Tear down



    I had to remove four screws to open the box.



    it is a standard project box with some machining and a custom frontplate.



    The circuit is on two circuit boards, one for the display and one for everything else. The used battery is a LiIon 18350 cell marked with 900mAh.



    Four more screws and I could remove the circuit board.



    Markings has been carefully removed from nearly all the chips.












    Before removing the display board I unsoldered the battery (Only one connection).



    There are two mechanical relays and space for a usb interface chip (U7). There is 5 trimpots to calibrate it with.





    Conclusion

    This milli-ohm meter is very good and can both be used to measure internal resistance in batteries and to measure small resistors with. Because it uses AC it will give too high reading on anything inductive, but measuring resistors and small metal pieces works fine.

    When using it as a milli-ohm meter the Chinese text is not a big problem, but it is a bit tricky to change any options or use the more advanced functions.



    Notes

    As reference I used my Keithley DMM7510, it can do 4 terminal ohm measurement.

    Vapcell Internal Resistance Tester YR1030
    Internal impedance/resistance of batteries
    My website with battery, charger, usb reviews, comparisons & information: https://lygte-info.dk/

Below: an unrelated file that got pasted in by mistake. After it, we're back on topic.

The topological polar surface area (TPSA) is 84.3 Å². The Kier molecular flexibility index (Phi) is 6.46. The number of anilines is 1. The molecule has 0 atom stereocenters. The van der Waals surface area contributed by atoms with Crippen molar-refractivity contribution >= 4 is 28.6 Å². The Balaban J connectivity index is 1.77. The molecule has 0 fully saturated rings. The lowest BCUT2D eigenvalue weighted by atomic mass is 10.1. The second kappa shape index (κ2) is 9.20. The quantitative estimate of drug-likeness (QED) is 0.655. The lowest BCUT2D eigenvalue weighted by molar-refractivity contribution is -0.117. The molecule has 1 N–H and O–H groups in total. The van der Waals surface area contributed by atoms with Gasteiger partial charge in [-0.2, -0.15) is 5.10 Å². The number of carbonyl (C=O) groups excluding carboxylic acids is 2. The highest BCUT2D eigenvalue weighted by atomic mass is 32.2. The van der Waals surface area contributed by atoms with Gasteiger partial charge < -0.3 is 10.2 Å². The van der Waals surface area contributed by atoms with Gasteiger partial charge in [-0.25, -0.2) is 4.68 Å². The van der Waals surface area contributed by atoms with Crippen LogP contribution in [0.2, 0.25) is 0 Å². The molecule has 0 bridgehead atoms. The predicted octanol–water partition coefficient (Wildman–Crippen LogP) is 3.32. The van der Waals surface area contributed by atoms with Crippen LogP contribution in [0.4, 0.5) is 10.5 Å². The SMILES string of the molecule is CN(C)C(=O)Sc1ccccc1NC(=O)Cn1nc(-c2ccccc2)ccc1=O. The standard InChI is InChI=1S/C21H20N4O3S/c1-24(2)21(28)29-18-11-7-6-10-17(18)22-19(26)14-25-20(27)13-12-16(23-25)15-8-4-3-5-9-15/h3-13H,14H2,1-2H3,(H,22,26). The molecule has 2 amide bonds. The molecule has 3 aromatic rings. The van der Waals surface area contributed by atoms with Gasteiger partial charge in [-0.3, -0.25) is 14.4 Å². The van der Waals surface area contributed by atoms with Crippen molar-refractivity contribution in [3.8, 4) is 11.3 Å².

Latest addition is multimeter reviews

  2. #2
    Flashaholic*
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    Default Re: Test/review of Internal Resistance Tester YR1035

    It is worth strong emphasis that the type of test used by this meter (AC 1kHz impedance) is not the most useful test for devices typically used by hobbyists here. Rather, one is typically more interested in (low frequency) DC IR, which can be quite different from the values reported by this meter. For further discussion see this post.

    @HKJ Since you have many of these AC 1kHz testers, it would be helpful if you compared their measurements to standard DC IR measurements so that we could gain some idea of how much the two differ for common cells (both new/healthy and old/unhealthy) - information which is greatly lacking currently.
    Last edited by Gauss163; 04-15-2018 at 01:51 PM.

  3. #3
    Flashaholic*
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    Default Re: Test/review of Internal Resistance Tester YR1035

    ...Markings has been carefully removed from nearly all the chips...
    Why is this done? To prevent cloning/counterfeiting?

  4. #4
    HKJ's Avatar
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    Default Re: Test/review of Internal Resistance Tester YR1035

    Quote Originally Posted by SubLGT View Post
    Why is this done? To prevent cloning/counterfeiting?
    Probably. It do not take much work to make a direct copy of of the circuit board, especially if it is possible to directly copy the program from the microprocessor.
    My website with battery, charger, usb reviews, comparisons & information: https://lygte-info.dk/
    Latest addition is multimeter reviews